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Appalachian Spirituality: “Place Matters”


This blog series on Appalachian Spirituality is a mixture of my personal religious upbringing tethered to reflections made on Appalachian culture in Loyal Jones’ book, Appalachian Values (1994).

As long as I live, it will be important for you to know that I’m from Virginia. Even though this year marks the pivotal moment when I’ve spent just as much time out of Virginia than I did growing up there…it’s important you know I’m from Virginia. Even though my children and my wife are native Ohioans, it’s important you know I’m from Virginia. Even if the Commonwealth of Virginia were to reject me, deny that I was born there, and block all my attempts to return, it would still be important for you to know that I’m from Virginia.

One of the first questions asked in the mountains, after “whose boy/girl are you?” is “Where are you from?” We are oriented around place. We remember our home place and many of us go back as often as possible. (Jones 1994, Kindle Locations 220-222)

Place matters because place is the foundation on which the houses of our lives are built. You can live in an immaculate mansion, but if the foundation is wobbly the whole manor is in danger. Place serves as the binding for the book that contains the story of our life. It’s important than you see the word Virginia on my book’s binding.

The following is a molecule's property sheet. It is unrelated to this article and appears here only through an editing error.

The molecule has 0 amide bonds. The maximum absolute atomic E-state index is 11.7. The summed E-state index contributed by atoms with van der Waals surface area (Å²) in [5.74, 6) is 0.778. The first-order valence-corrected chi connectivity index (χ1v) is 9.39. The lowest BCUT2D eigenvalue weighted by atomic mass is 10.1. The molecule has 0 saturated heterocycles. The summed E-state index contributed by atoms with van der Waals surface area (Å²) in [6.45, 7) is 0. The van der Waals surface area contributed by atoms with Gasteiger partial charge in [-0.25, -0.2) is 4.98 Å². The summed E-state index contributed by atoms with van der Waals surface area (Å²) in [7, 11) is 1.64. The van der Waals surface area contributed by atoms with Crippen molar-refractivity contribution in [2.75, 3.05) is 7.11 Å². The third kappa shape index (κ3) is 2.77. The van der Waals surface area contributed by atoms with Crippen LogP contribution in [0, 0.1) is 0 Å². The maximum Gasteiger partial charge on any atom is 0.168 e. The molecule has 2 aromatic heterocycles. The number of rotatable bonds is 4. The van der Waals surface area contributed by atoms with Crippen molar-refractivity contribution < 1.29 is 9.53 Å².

As a child I spent many overnights with my great-grandparents. My great-grandparents were truly salt of the earth people. Granddaddy Joe and Grandma Dean—the world just doesn’t make people better than them.

I remember the early Saturday mornings when I would wake up. Peering out the window the sky was still dark and coming from the kitchen was the smell of bacon frying. The loud sizzle as the meat met the pan. Dancing through the rest of the house was the pairing of the smell of bacon frying and classic country music on WSVA AM 550.

To this day, the smell of bacon frying reminds me of my grandmother fixing breakfast for her entire family (friends and all). I remember my childhood on their country hill when I hear the classic country ballads of Patsy Cline, Hank Williams, Conway Twitty, Marty Robbins—and the list goes on and on. In the words of Hank Williams, “the Lord willin’ and the crick don’t rise” reminds me of a simpler time.

This reminds me of that.

Place became the breaking in of extraordinary grace. Peace fills my soul. My eyes water just a tad and I’m reminded that my life has, indeed, been good.

My great-grandmother passed away in 2013. My great-grandfather passed away in 1999. With their passing the world lost the best cook and the best storyteller. Southern, comfort cooking and a good story is my idea of a great time to this day!

The power of the place is that walks in the woods, the blueness of robin eggs, the smell of bacon frying, the “Falling to Pieces” with Patsy Cline are inbreakings of kingdom life. Place reminds us that our God has always been incarnational and that the gospel is a contextual message.